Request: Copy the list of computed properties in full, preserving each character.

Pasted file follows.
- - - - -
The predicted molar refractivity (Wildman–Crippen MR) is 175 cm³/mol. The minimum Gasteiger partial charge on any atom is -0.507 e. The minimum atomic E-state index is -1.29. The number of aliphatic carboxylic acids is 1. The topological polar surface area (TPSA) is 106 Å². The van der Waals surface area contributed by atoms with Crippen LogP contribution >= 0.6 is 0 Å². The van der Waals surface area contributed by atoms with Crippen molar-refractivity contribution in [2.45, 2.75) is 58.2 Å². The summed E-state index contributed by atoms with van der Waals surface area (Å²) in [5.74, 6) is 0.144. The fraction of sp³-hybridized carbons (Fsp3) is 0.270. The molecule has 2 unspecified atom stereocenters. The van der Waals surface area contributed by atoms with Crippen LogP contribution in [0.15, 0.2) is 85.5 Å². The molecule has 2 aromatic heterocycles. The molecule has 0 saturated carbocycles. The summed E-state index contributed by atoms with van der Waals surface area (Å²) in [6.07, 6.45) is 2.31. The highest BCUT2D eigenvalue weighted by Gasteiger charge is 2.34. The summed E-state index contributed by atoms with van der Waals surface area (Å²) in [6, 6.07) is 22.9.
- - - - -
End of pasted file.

The predicted molar refractivity (Wildman–Crippen MR) is 175 cm³/mol. The minimum Gasteiger partial charge on any atom is -0.507 e. The minimum atomic E-state index is -1.29. The number of aliphatic carboxylic acids is 1. The topological polar surface area (TPSA) is 106 Å². The van der Waals surface area contributed by atoms with Crippen LogP contribution >= 0.6 is 0 Å². The van der Waals surface area contributed by atoms with Crippen molar-refractivity contribution in [2.45, 2.75) is 58.2 Å². The summed E-state index contributed by atoms with van der Waals surface area (Å²) in [5.74, 6) is 0.144. The fraction of sp³-hybridized carbons (Fsp3) is 0.270. The molecule has 2 unspecified atom stereocenters. The van der Waals surface area contributed by atoms with Crippen LogP contribution in [0.15, 0.2) is 85.5 Å². The molecule has 2 aromatic heterocycles. The molecule has 0 saturated carbocycles. The summed E-state index contributed by atoms with van der Waals surface area (Å²) in [6.07, 6.45) is 2.31. The highest BCUT2D eigenvalue weighted by Gasteiger charge is 2.34. The summed E-state index contributed by atoms with van der Waals surface area (Å²) in [6, 6.07) is 22.9.